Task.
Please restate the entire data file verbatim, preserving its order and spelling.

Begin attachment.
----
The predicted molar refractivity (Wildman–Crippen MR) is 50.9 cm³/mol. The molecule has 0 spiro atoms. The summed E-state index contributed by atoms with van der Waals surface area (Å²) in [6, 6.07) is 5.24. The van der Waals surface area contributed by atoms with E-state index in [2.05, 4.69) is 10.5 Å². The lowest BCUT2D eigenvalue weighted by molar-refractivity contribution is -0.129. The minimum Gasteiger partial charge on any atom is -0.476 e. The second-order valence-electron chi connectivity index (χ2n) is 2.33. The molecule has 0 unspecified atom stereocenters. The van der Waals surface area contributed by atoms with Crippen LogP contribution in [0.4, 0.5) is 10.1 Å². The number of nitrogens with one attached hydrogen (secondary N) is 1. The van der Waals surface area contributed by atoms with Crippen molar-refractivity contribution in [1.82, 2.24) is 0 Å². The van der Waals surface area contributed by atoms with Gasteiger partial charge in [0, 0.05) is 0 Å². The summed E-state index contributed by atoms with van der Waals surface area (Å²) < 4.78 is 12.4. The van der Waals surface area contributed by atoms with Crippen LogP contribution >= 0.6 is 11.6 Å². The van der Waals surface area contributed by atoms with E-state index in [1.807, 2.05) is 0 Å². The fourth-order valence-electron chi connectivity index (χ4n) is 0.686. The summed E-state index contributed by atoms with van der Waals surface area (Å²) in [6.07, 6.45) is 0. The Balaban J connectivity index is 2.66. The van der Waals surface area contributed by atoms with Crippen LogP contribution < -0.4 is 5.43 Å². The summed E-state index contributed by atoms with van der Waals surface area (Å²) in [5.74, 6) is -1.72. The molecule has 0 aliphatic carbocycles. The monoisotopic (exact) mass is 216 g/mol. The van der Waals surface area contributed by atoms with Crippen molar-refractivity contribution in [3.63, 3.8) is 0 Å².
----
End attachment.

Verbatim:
The predicted molar refractivity (Wildman–Crippen MR) is 50.9 cm³/mol. The molecule has 0 spiro atoms. The summed E-state index contributed by atoms with van der Waals surface area (Å²) in [6, 6.07) is 5.24. The van der Waals surface area contributed by atoms with E-state index in [2.05, 4.69) is 10.5 Å². The lowest BCUT2D eigenvalue weighted by molar-refractivity contribution is -0.129. The minimum Gasteiger partial charge on any atom is -0.476 e. The second-order valence-electron chi connectivity index (χ2n) is 2.33. The molecule has 0 unspecified atom stereocenters. The van der Waals surface area contributed by atoms with Crippen LogP contribution in [0.4, 0.5) is 10.1 Å². The number of nitrogens with one attached hydrogen (secondary N) is 1. The van der Waals surface area contributed by atoms with Crippen molar-refractivity contribution in [1.82, 2.24) is 0 Å². The van der Waals surface area contributed by atoms with Gasteiger partial charge in [0, 0.05) is 0 Å². The summed E-state index contributed by atoms with van der Waals surface area (Å²) < 4.78 is 12.4. The van der Waals surface area contributed by atoms with Crippen LogP contribution >= 0.6 is 11.6 Å². The van der Waals surface area contributed by atoms with E-state index in [1.807, 2.05) is 0 Å². The fourth-order valence-electron chi connectivity index (χ4n) is 0.686. The summed E-state index contributed by atoms with van der Waals surface area (Å²) in [6.07, 6.45) is 0. The Balaban J connectivity index is 2.66. The van der Waals surface area contributed by atoms with Crippen LogP contribution < -0.4 is 5.43 Å². The summed E-state index contributed by atoms with van der Waals surface area (Å²) in [5.74, 6) is -1.72. The molecule has 0 aliphatic carbocycles. The monoisotopic (exact) mass is 216 g/mol. The van der Waals surface area contributed by atoms with Crippen molar-refractivity contribution in [3.63, 3.8) is 0 Å².